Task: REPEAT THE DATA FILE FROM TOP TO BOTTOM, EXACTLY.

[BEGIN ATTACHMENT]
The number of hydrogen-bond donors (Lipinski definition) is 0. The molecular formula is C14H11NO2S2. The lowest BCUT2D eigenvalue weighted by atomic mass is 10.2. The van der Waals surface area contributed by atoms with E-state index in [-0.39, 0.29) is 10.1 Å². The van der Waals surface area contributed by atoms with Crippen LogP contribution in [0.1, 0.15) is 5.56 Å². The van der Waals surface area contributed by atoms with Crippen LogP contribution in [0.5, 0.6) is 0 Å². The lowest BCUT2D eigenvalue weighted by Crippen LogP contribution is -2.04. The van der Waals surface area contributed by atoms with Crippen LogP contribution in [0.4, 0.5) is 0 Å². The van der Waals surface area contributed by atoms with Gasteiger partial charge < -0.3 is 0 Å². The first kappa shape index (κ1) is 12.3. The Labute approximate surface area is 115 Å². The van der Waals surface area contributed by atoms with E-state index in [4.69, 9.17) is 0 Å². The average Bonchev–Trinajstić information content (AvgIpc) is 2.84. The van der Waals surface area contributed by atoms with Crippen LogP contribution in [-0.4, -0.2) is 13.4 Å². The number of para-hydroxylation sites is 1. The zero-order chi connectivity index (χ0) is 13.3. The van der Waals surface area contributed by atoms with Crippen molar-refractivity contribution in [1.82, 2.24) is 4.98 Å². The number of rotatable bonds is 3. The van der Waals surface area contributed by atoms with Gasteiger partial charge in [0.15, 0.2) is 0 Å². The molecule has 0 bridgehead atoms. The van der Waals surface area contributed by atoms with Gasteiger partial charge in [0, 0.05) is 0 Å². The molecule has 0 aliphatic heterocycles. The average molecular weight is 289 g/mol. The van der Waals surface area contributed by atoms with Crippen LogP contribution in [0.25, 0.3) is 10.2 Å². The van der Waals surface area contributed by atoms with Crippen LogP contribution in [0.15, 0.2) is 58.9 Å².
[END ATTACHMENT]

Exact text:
The number of hydrogen-bond donors (Lipinski definition) is 0. The molecular formula is C14H11NO2S2. The lowest BCUT2D eigenvalue weighted by atomic mass is 10.2. The van der Waals surface area contributed by atoms with E-state index in [-0.39, 0.29) is 10.1 Å². The van der Waals surface area contributed by atoms with Crippen LogP contribution in [0.1, 0.15) is 5.56 Å². The van der Waals surface area contributed by atoms with Crippen LogP contribution in [0.5, 0.6) is 0 Å². The lowest BCUT2D eigenvalue weighted by Crippen LogP contribution is -2.04. The van der Waals surface area contributed by atoms with Crippen LogP contribution in [0.4, 0.5) is 0 Å². The van der Waals surface area contributed by atoms with Gasteiger partial charge < -0.3 is 0 Å². The first kappa shape index (κ1) is 12.3. The Labute approximate surface area is 115 Å². The van der Waals surface area contributed by atoms with E-state index in [4.69, 9.17) is 0 Å². The average Bonchev–Trinajstić information content (AvgIpc) is 2.84. The van der Waals surface area contributed by atoms with Crippen LogP contribution in [-0.4, -0.2) is 13.4 Å². The number of para-hydroxylation sites is 1. The zero-order chi connectivity index (χ0) is 13.3. The van der Waals surface area contributed by atoms with Crippen molar-refractivity contribution in [1.82, 2.24) is 4.98 Å². The number of rotatable bonds is 3. The van der Waals surface area contributed by atoms with Gasteiger partial charge in [0.15, 0.2) is 0 Å². The molecule has 0 bridgehead atoms. The van der Waals surface area contributed by atoms with Gasteiger partial charge in [0, 0.05) is 0 Å². The molecule has 0 aliphatic heterocycles. The average molecular weight is 289 g/mol. The van der Waals surface area contributed by atoms with Crippen LogP contribution in [0.25, 0.3) is 10.2 Å². The van der Waals surface area contributed by atoms with Crippen LogP contribution in [0.15, 0.2) is 58.9 Å².